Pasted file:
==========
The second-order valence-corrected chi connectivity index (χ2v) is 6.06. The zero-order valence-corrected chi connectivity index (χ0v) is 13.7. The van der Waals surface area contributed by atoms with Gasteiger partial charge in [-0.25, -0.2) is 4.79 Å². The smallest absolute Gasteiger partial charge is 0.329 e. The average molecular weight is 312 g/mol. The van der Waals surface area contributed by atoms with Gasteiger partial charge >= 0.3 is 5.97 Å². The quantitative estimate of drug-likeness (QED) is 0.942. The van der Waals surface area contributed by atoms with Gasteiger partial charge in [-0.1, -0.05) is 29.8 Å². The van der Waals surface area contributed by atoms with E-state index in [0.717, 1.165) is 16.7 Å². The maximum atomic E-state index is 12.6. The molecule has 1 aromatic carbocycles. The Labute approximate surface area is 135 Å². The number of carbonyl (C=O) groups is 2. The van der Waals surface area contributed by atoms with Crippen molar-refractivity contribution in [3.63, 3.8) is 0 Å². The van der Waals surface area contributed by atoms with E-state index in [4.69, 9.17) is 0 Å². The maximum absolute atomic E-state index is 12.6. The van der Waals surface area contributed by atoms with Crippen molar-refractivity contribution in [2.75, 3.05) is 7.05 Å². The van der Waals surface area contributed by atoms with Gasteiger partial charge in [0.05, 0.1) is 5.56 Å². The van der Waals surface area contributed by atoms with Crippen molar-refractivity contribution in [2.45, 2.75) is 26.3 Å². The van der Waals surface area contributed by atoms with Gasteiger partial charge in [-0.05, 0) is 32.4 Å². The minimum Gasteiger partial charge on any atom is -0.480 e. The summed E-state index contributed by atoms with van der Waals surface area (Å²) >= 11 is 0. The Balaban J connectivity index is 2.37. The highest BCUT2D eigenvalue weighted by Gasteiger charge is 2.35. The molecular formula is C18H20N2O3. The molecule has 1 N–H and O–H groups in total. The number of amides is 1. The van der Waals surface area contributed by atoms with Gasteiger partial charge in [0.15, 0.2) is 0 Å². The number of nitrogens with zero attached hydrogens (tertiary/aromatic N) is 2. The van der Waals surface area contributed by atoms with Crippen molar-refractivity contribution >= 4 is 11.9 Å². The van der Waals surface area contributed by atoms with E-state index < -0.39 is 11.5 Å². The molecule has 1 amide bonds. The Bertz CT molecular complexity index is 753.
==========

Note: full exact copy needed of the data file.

The second-order valence-corrected chi connectivity index (χ2v) is 6.06. The zero-order valence-corrected chi connectivity index (χ0v) is 13.7. The van der Waals surface area contributed by atoms with Gasteiger partial charge in [-0.25, -0.2) is 4.79 Å². The smallest absolute Gasteiger partial charge is 0.329 e. The average molecular weight is 312 g/mol. The van der Waals surface area contributed by atoms with Gasteiger partial charge >= 0.3 is 5.97 Å². The quantitative estimate of drug-likeness (QED) is 0.942. The van der Waals surface area contributed by atoms with Gasteiger partial charge in [-0.1, -0.05) is 29.8 Å². The van der Waals surface area contributed by atoms with E-state index in [0.717, 1.165) is 16.7 Å². The maximum atomic E-state index is 12.6. The molecule has 1 aromatic carbocycles. The Labute approximate surface area is 135 Å². The number of carbonyl (C=O) groups is 2. The van der Waals surface area contributed by atoms with Crippen molar-refractivity contribution in [3.63, 3.8) is 0 Å². The van der Waals surface area contributed by atoms with E-state index in [4.69, 9.17) is 0 Å². The maximum absolute atomic E-state index is 12.6. The van der Waals surface area contributed by atoms with Crippen molar-refractivity contribution in [2.75, 3.05) is 7.05 Å². The van der Waals surface area contributed by atoms with Gasteiger partial charge in [0.05, 0.1) is 5.56 Å². The van der Waals surface area contributed by atoms with Crippen molar-refractivity contribution in [2.45, 2.75) is 26.3 Å². The van der Waals surface area contributed by atoms with Gasteiger partial charge in [-0.05, 0) is 32.4 Å². The minimum Gasteiger partial charge on any atom is -0.480 e. The summed E-state index contributed by atoms with van der Waals surface area (Å²) >= 11 is 0. The Balaban J connectivity index is 2.37. The highest BCUT2D eigenvalue weighted by Gasteiger charge is 2.35. The molecular formula is C18H20N2O3. The molecule has 1 N–H and O–H groups in total. The number of amides is 1. The van der Waals surface area contributed by atoms with Gasteiger partial charge in [0.15, 0.2) is 0 Å². The number of nitrogens with zero attached hydrogens (tertiary/aromatic N) is 2. The van der Waals surface area contributed by atoms with Crippen molar-refractivity contribution >= 4 is 11.9 Å². The van der Waals surface area contributed by atoms with E-state index < -0.39 is 11.5 Å². The molecule has 1 amide bonds. The Bertz CT molecular complexity index is 753.